It is not down in any map; true places never are. ~ Herman Melville
Today I visited a school on the Upper East Side of NYC which is in many ways similar to my Australian school. While they have vertical campuses and we have horizontal ones, both schools have some similar structures, similar values, a focus on the whole child, similar expectations of teachers and a similar desire to build a context-appropriate model for teacher growth, collaboration and professional culture.
Like us, they have been grappling with how best to design a model which fits their school context and their teachers’ needs. Their challenges are similar to ours: finding a model which is school-appropriate, and time for managers and teachers to enact it in a meaningful way (rather than as a tokenistic ‘tick a box’ process to be gotten through).
In speaking with administrators and teachers, this school’s model for teacher growth has a similar goal to ours: to facilitate meaningful, evidence-enriched conversations around teaching practice which encourage teacher reflection, collaboration and growth. It is being piloted with middle managers this year and its components include:
- A supervisory model in which the line manager is the observer who leads the pre- and post- observation professional conversations;
- A set of school-customised descriptors which emerge from fitting the school’s expectations of their teachers within some elements of the Danielson Framework for Teaching;
- The teacher receiving a score from the line manager based on how the line-manager rates the teacher against those school-customised descriptors, on a four point scale;
- The teacher receiving clear specific feedback from the line manager about areas of strength and weakness; and
- Use of Folio Collaborative to manage the lodging and monitoring of the process. One thing I particularly liked about Folio Collaborative was its ‘spotlight’ function in which staff are able to ‘shine a spotlight’ on a colleague’s practice by adding moments of celebration or excellence they have seen.
I can see the value of, as this school has, developing a customised series of descriptors of ‘what teaching looks like at this school.’ It allows staff to see clearly the alignment with the school’s core values, allows the school to own the language, and provides a more streamlined document than the hefty-feeling Framework for Teaching which can seem daunting. This streamlining may be seen to dilute the complexity of the Framework for Teaching and the precision of its rubrics which allow teachers to easily find a place to fit their lesson evidence, based on clear research-supported descriptors at each level of performance.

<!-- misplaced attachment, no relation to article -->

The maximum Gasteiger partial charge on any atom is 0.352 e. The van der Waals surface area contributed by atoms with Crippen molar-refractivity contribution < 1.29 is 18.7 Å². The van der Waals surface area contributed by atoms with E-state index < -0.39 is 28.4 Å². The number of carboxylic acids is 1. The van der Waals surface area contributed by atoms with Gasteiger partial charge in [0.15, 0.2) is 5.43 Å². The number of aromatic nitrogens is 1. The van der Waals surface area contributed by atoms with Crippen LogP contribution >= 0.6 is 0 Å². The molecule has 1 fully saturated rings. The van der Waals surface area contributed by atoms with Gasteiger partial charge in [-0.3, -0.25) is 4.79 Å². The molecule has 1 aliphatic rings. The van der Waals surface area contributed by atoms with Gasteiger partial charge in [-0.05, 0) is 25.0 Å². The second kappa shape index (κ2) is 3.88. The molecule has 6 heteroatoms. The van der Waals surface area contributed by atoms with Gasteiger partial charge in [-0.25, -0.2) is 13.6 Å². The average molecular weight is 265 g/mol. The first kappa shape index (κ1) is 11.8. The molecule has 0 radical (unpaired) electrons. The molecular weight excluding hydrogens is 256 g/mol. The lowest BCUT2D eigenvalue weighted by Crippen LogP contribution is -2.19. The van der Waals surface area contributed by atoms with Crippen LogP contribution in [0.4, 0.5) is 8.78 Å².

Where this school’s context is different to ours is in their history of performance review processes. While my school has a series of well-worn processes for recruitment, permanency/tenure and appraisal/review/evaluation, this school does not have existing processes and is looking to put them in place in a way which is beneficial to its teachers. They are looking to develop a feedback system which stems mainly from managers, while we are looking to move towards a less manager-driven and more teacher-driven model in which teachers are self-managing and self-directed in their growth, relying less on external influence to judge and grow their practice.
Our use of Cognitive Coaching is the cornerstone of our conversations, placing our emphasis heavily on the coach (that is, a peer-teacher for 2 years, and then a line manager in the 3rd year) as non-threatening facilitator of teacher thinking, rather than feedback-giver and scorer.
The one thing this visit certainly affirmed for me is that context is king. It is important for each school to work with its own mission, values, plan, teachers and managers to grapple with what the most context-appropriate design is for their particular situation.
Many of us seem to have the same goal. We each need to find the path that works best for us, our teachers and ultimately our students.
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